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Table of Contents

Lead Story

Do you speak payments?


Industry Update

Bob Carr takes the encryption lead at IAPP

PCI SSC broaches possible changes

Aite identifies industry challenges

BofA, First Data give birth to BAMS


Bruce Reisman

GS Advisory Board:
Vertical market virtues - Part I

Acquiring by the numbers

Selling Prepaid

Prepaid in brief

Cabbies moved to plastic

'Obolize' that card

Gift card legal perils - Part 1


Where there's avarice, there should be ire

Biff Matthews
CardWare International

Hard-to-place merchants:
An untapped opportunity

Jeffrey I. Shavitz
Charge Cards Systems Inc.

Pulling the PIN on older systems

Scott Henry


Street SmartsSM:
Independents Day

Jon Perry and Vanessa Lang

PCI: The merchant experience

Tim Cranny
Panoptic Security Inc.

Target portfolios for increased profits, merchant retention

Christian Murray
Global eTelecom Inc.

Smart specialization

Jeff Fortney
Clearent LLC

Company Profile

checXchange Money Transfer Systems Inc.

New Products

Portable card swipe

POS app for BlackBerry
Merchant Warehouse

New Optimum family member

Optimum T4205
Hypercom Corp.


Revisit your resolutions



Resource Guide


A Bigger Thing

The Green Sheet Online Edition

July 13, 2009  •  Issue 09:07:01

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Top acquirers, please

The last list of top U.S. acquirers was published in which back issue? And on PDF, what category would I pursue for this?

Jack Simpson


You'll find our most recent listing of top U.S. acquirers in our December 2008 GSQ.

To find the issue, click on "Publications" from our home page ( Then click on "GSQ - Current Issue." Archived issues are listed in the left-hand column of the page that appears. Click "2008:v11." Then scroll down the page to "GSQ v11n4," and click on the cover image. It shows a blue bankcard on a red background. This will take you right to the PDF. A list of the top seven bankcard acquirers is on page 11.


From GS Online's MLS Forum

The premier online network for payment pros

GS Online MLS Forum member Paul_ecap recently asked the following:

Does anyone know of, or has anyone tried, using a [third-party] company to review your residual reports for accuracy? I have noticed that some months our volume increases significantly, but our residuals go down or stay the same; other months our volume decreases, but our residuals jump way up. ... Most of us can agree that residuals are our most important revenue stream. Any thoughts or advice?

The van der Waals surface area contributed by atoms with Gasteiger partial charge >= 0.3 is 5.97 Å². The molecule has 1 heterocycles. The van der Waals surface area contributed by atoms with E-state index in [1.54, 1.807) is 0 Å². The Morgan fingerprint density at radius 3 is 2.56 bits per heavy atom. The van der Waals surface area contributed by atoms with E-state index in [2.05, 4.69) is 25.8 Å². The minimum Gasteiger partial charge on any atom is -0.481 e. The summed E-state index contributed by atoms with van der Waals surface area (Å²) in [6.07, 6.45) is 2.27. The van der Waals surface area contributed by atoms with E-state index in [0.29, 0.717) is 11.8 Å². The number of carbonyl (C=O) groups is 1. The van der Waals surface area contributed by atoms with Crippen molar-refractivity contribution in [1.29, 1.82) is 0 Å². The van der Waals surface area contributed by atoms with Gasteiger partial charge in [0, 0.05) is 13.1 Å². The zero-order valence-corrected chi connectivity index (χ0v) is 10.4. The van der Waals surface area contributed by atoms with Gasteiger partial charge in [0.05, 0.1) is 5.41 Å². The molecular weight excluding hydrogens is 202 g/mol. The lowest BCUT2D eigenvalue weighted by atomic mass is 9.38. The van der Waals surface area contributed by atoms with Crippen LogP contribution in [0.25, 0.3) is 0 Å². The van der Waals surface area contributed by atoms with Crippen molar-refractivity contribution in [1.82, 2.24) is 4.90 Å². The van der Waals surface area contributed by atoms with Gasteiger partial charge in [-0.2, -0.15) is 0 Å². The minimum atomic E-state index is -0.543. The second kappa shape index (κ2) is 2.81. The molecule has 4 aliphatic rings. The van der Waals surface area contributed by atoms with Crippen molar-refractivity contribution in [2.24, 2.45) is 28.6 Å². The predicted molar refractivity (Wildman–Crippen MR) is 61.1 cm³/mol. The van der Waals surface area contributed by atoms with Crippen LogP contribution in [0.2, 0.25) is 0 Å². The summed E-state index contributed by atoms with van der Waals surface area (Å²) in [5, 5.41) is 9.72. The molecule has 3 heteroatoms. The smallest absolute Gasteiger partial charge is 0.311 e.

In response, faithm recommended TCB Consulting Inc.'s work. Others offered thoughts about doing the task in-house. Here's what they had to say:

The reporting I get each month is so detailed that I would never need anyone else to look at it, especially since I can break my report down to specific card types. What type of reporting are you currently getting each month? Is it not very detailed? What does it show?

- K-Wags

When I was in the hotel business 20 years ago, I learned to read spreadsheets, and it is not easy. ... Most ISOs' [reports] have coding in them, so you can copy [and] paste or view the codes. One thing for sure is that, in most cases, simple math is all you need to know. Another thing I learned is "figures don't lie, but liars sure can figure." If the residual is detailed or not, as long as you know your costs you can spot-check a few merchants and tell if things are correct.

I always look over each spreadsheet that I get and if there are any errors, or if I think there is an error, I contact the processor/bank ASAP and go over it with them. I have heard a few things over the years such as "you are one of the only reps that ever calls about residuals" and "you are one of the only reps that knows how to read a spreadsheet." The disadvantage we have is that every company uses different software and that in itself is a problem.

- Ccguy

We review all residual payment calculations each month. We continue to be amazed at the errors we find. We eventually are paid the correct amounts by the bank/ISO, but only after we bring it to their attention. Two interesting points: 1) It is rare that the error is ever in our favor; 2) It is even more rare that the error is brought to our attention.

- schafle

Notice to readers: These are archived articles. Contact names or information may be out of date. We regret any inconvenience.

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